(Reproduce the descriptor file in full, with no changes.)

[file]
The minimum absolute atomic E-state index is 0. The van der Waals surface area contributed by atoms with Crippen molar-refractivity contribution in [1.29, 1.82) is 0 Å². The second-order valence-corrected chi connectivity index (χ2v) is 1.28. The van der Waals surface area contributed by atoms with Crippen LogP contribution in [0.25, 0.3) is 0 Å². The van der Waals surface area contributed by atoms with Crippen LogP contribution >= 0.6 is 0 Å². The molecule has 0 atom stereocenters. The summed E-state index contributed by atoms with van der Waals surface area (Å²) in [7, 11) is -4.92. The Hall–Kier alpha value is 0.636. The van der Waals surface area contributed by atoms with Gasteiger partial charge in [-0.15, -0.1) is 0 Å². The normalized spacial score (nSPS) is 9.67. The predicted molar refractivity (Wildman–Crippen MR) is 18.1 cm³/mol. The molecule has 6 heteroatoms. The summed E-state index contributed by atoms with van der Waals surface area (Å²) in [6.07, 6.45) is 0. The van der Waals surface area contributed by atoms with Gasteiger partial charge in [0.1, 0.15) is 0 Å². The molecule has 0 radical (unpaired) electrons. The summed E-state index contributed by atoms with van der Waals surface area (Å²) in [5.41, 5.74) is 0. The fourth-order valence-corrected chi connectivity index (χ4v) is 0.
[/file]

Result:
The minimum absolute atomic E-state index is 0. The van der Waals surface area contributed by atoms with Crippen molar-refractivity contribution in [1.29, 1.82) is 0 Å². The second-order valence-corrected chi connectivity index (χ2v) is 1.28. The van der Waals surface area contributed by atoms with Crippen LogP contribution in [0.25, 0.3) is 0 Å². The van der Waals surface area contributed by atoms with Crippen LogP contribution >= 0.6 is 0 Å². The molecule has 0 atom stereocenters. The summed E-state index contributed by atoms with van der Waals surface area (Å²) in [7, 11) is -4.92. The Hall–Kier alpha value is 0.636. The van der Waals surface area contributed by atoms with Gasteiger partial charge in [-0.15, -0.1) is 0 Å². The normalized spacial score (nSPS) is 9.67. The predicted molar refractivity (Wildman–Crippen MR) is 18.1 cm³/mol. The molecule has 6 heteroatoms. The summed E-state index contributed by atoms with van der Waals surface area (Å²) in [6.07, 6.45) is 0. The van der Waals surface area contributed by atoms with Gasteiger partial charge in [0.1, 0.15) is 0 Å². The molecule has 0 radical (unpaired) electrons. The summed E-state index contributed by atoms with van der Waals surface area (Å²) in [5.41, 5.74) is 0. The fourth-order valence-corrected chi connectivity index (χ4v) is 0.